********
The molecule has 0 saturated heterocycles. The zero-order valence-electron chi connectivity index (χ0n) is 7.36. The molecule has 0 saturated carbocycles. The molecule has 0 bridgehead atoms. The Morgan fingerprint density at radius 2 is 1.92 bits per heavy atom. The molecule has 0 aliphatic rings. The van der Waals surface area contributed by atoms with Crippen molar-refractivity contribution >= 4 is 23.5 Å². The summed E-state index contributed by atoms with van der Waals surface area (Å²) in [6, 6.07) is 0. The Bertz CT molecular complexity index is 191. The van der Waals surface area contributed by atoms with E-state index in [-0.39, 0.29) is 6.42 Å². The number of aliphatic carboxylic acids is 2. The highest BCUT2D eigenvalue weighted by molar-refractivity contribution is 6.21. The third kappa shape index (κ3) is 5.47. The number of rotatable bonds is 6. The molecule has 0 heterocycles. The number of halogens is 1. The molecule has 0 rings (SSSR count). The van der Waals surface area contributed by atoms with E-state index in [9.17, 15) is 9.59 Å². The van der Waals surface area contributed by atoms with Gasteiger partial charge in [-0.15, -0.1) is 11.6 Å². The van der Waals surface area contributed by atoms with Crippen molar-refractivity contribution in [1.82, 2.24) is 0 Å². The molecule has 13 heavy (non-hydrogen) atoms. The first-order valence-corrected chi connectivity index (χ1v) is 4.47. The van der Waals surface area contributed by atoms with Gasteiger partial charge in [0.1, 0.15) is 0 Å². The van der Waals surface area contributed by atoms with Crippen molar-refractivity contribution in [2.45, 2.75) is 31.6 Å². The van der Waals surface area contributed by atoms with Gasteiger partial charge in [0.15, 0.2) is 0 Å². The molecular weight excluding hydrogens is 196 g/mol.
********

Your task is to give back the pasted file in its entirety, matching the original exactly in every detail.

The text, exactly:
The molecule has 0 saturated heterocycles. The zero-order valence-electron chi connectivity index (χ0n) is 7.36. The molecule has 0 saturated carbocycles. The molecule has 0 bridgehead atoms. The Morgan fingerprint density at radius 2 is 1.92 bits per heavy atom. The molecule has 0 aliphatic rings. The van der Waals surface area contributed by atoms with Crippen molar-refractivity contribution >= 4 is 23.5 Å². The summed E-state index contributed by atoms with van der Waals surface area (Å²) in [6, 6.07) is 0. The Bertz CT molecular complexity index is 191. The van der Waals surface area contributed by atoms with E-state index in [-0.39, 0.29) is 6.42 Å². The number of aliphatic carboxylic acids is 2. The highest BCUT2D eigenvalue weighted by molar-refractivity contribution is 6.21. The third kappa shape index (κ3) is 5.47. The number of rotatable bonds is 6. The molecule has 0 heterocycles. The number of halogens is 1. The molecule has 0 rings (SSSR count). The van der Waals surface area contributed by atoms with E-state index in [9.17, 15) is 9.59 Å². The van der Waals surface area contributed by atoms with Gasteiger partial charge in [-0.15, -0.1) is 11.6 Å². The van der Waals surface area contributed by atoms with Crippen molar-refractivity contribution in [1.82, 2.24) is 0 Å². The molecule has 13 heavy (non-hydrogen) atoms. The first-order valence-corrected chi connectivity index (χ1v) is 4.47. The van der Waals surface area contributed by atoms with Gasteiger partial charge in [0.1, 0.15) is 0 Å². The van der Waals surface area contributed by atoms with Crippen molar-refractivity contribution in [2.45, 2.75) is 31.6 Å². The van der Waals surface area contributed by atoms with Gasteiger partial charge in [0.15, 0.2) is 0 Å². The molecular weight excluding hydrogens is 196 g/mol.